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Thread: A Long Walk....

  1. #1
    smallstreams.com supporter and plankowner
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    A Long Walk....

    A Long Walk….


    For more than two years, Randy and I had been trying to synchronize our summer schedules so that we could fish together, again in southern Colorado. In the interim, we both made several trips to Colorado and tried out all kinds of water. One of those wilderness streams, I wrote about earlier under the title of “I’m not telling….” Access to this stream requires a hike of about 5-6 miles with an elevation change of almost 1800 ft. The problem is that you walk downhill to get in and then have to hike out uphill. Many questions and doubts come into your mind at our age as you think about committing to a trip like this. Can I still hike that far in a day, on that trail? If I do will I be so shot that it will take three days to recover? Will there even be fish? If so will they be worth the hike? Wouldn’t it be smarter to carry a heavier load and just camp overnight? Will there even be enough time and energy left to fish? What it there are others already fishing down there? Naturally, if you are still trying to chase your youth you can’t pay any attention to questions like these. Your only choice to just do it and deal with it. So we did.


    Our plan was to hike in the early morning and arrive on the stream about 10:00 hopefully as the trout started looking up for breakfast. No sense in working so hard to get to places like this is you don’t get to fish on top….


    We set the alarm with enough time to cook a large breakfast of eggs, sausage and bacon and then hit the road. An hour later we arrived at the trailhead only to discover 4 cars already there. I was ready to turn around and try later but Randy was willing to chance hiking into a creek that already had a crowd.



    Image from Randy


    Turns out all but one of the cars were folks on a long loop backpack in the wilderness. We hit the trail.


    Image from Randy



    Image from Randy


    It really is a fun hike in with aspen groves and great vistas.
















    We are all going to have to get used to the damage wrought by the bark beetles.


    When we arrived at the stream we found one of the parties parked at the trailhead—two guys fishing. They were fishing lower in the canyon so we went on up another mile to the meadow areas. The stream is smaller here.




    Fish are far between up here. We didn’t catch many but the ones we caught were willing to take a dry and were good-sized fish for such a small stream. Mostly Cuttbows.







    With 4x tippet I wasn’t worried too much about breaking off any fish but I had one wrap up in willow roots and lost him as the hook straightened out.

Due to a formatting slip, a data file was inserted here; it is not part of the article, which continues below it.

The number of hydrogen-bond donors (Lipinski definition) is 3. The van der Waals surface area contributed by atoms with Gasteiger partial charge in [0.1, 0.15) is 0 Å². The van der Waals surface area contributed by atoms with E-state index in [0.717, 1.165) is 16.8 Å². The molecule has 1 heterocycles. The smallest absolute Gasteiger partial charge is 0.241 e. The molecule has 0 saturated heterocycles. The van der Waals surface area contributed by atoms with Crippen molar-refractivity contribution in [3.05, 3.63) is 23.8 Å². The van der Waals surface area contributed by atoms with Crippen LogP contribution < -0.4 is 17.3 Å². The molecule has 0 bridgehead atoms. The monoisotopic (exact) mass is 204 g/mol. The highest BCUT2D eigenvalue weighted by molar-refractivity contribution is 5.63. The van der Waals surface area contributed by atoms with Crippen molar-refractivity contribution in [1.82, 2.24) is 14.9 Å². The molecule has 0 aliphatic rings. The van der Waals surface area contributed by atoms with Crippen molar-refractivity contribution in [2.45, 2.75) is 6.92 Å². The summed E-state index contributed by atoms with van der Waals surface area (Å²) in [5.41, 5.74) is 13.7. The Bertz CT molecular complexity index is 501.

The stream was too small to fish side by side so we leap frogged.




    After Randy caught this nice fish I offered to go a ways upstream to a large rock that we could see.







    I knew that a very nice pool was coming up soon and I thought that Randy was going to fish it. Pools like this are rare in this section of the stream. I thought by going far upstream that I’d bypass the pool and Randy could discover it for himself. Last time, I lost the biggest fish of the trip in this hole. Unfortunately, my memory of the exact location must have been influenced by my subconscious. When I returned to the stream after working my way through the stream-side willows I found myself in the very pool I thought I had saved for Randy.



    Photo from the earlier trip 2009


    What a dilemma. I could wait for Randy or I could go ahead and fish it. Since we had planned to turn back to start the walk back after this round of leap-frog, I chose to fish it. (At least that is what I told the little voice in my head.)


    First cast, below the rock was just like the previous trip. A large cuttbow slurped the caddis and we were off to the races. I worked hard to keep the fish downstream from the hole to not spook other possible fish and in doing so I eventually lost the biggest fish of the trip again. I was disgusted with myself and probably yelled at myself as well since Randy walked up and found me at that point. I offered the pool to him since I thought there might still be a chance for more fish, maybe even a second chanced at the one I just lost. He declined after some ribbing about keeping the best looking pools to myself. I then proceeded to pull three more nice cuttbows out of this one small pool but none the size of the first one. It was great fun and well worth the walk in just to fish this one pool.